‘Linkedin’? ‘P4ssw0rd’? ‘123456’? Come on, people
Analysis of passwords from the LinkedIn leak has revealed, should there be any doubt, that users remain terrible at choosing secure login credentials.
Last week a black hat hacker using the nickname Peace was revealed as attempting to sell 117 million LinkedIn users’ emails and passwords on the dark web.
“Peace” wants 5 BTC for the stash, delayed fruits of a well-publicised LinkedIn breach back in 2012.
LinkedIn said there is “no indication that this is result of a new security breach” even though the exposure of credentials has increased from a previously admitted 6.5 million records leak to a 117 million torrent.
The business-focused social network said it intended to apply a password reset to potentially compromised accounts and urged users to enable two-step verification to further protect their LinkedIn accounts.
Login credentials – especially to social media sites – are a valuable commodity for black hat hackers.
A new password hash dump analysis on the LinkedIn breach from password recovery Kore Logic has revealed that many use easily cracked login IDs.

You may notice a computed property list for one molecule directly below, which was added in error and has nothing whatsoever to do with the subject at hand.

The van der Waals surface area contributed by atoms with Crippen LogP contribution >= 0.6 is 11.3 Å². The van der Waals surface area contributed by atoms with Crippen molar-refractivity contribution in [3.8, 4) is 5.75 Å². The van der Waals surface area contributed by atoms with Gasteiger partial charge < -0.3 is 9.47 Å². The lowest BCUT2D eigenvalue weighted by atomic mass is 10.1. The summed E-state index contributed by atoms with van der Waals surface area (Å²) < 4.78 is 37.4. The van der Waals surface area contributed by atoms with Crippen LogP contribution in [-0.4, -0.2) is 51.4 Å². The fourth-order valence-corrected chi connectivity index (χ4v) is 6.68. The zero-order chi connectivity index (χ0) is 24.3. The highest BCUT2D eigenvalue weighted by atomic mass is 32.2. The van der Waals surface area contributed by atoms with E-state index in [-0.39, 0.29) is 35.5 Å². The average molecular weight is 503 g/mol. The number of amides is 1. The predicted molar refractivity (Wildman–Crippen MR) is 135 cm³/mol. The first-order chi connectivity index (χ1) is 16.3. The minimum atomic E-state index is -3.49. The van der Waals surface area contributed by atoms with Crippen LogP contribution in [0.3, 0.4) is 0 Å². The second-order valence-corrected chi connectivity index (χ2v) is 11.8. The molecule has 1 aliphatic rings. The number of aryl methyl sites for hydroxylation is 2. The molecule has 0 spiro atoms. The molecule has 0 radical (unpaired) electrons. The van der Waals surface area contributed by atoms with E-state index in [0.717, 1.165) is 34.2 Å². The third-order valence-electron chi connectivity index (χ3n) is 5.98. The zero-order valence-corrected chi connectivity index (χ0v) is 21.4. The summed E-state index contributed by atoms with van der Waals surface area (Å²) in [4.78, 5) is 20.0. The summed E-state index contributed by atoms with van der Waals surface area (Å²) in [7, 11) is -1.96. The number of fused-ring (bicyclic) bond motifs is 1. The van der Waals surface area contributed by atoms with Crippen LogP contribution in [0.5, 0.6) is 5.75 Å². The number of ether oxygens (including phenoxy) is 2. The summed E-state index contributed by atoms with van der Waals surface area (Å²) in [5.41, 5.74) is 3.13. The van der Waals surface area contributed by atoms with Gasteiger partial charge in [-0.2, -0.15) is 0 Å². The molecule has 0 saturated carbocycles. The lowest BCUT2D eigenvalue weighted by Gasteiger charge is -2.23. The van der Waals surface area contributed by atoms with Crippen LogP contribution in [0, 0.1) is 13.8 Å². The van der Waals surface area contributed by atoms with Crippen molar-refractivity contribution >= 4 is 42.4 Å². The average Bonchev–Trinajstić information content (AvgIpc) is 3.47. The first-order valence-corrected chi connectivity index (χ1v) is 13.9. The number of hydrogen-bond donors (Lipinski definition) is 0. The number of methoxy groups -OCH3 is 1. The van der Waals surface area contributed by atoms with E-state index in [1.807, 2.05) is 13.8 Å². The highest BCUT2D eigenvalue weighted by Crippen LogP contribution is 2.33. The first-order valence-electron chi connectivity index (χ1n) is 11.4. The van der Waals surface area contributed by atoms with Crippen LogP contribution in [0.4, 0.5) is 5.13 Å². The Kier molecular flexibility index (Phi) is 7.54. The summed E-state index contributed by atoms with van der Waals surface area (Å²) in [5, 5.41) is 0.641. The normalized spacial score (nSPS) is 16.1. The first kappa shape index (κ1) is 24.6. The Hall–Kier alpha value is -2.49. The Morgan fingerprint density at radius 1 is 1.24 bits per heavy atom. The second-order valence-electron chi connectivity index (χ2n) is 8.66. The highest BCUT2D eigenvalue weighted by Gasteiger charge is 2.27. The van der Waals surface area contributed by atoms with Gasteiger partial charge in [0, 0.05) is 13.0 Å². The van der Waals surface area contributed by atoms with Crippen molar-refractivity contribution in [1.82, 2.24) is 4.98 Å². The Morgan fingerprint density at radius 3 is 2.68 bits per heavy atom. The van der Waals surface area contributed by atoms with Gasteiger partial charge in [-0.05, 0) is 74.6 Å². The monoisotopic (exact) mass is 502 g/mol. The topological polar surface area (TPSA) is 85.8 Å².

“123456” appears more than a million times (1,135,936 to be precise) in the dump, a long way clear of second-placed LinkedIn (207k).
The most common “base word” used in the passwords is, unsurprisingly “LinkedIn”.
Even outside the obvious security slip-up of using “123456”, “LinkedIn” or “password” as an, er, password, not enough users are using complex passwords capable of resisting brute force attacks.
By Friday, Kore Logic had recovered 48,520,000 unique passwords from the LinkedIn hash dump.
Four in five (78 per cent) of the unique hashes have cracked at this point. Kore Logic has already recovered the passwords for six in seven (86 per cent) of all LinkedIn.com users in the dump.
LinkedIn evidently hashed passwords using SHA-1 without using salting, a combination of weak crypto and poor methodology that made it straightforward to crack the leaked password database.
All manner of mischief has ensued.
Some reports suggest that seemingly benign hackers have begun to hijack the profiles of big name personalities using info gleaned from the dump.
Twitter co-founder Biz Stone (here), Minecraft creator Markus “Notch” Persson and others have had their profile hijacked by a group called OurMine Team, Vice reports.
In related news, black hats have reduced the price of the LinkedIn credential dump (which started off retailing at 5 BTC or $2,200) and used media coverage of credentials being exploited in order to push sales. ®
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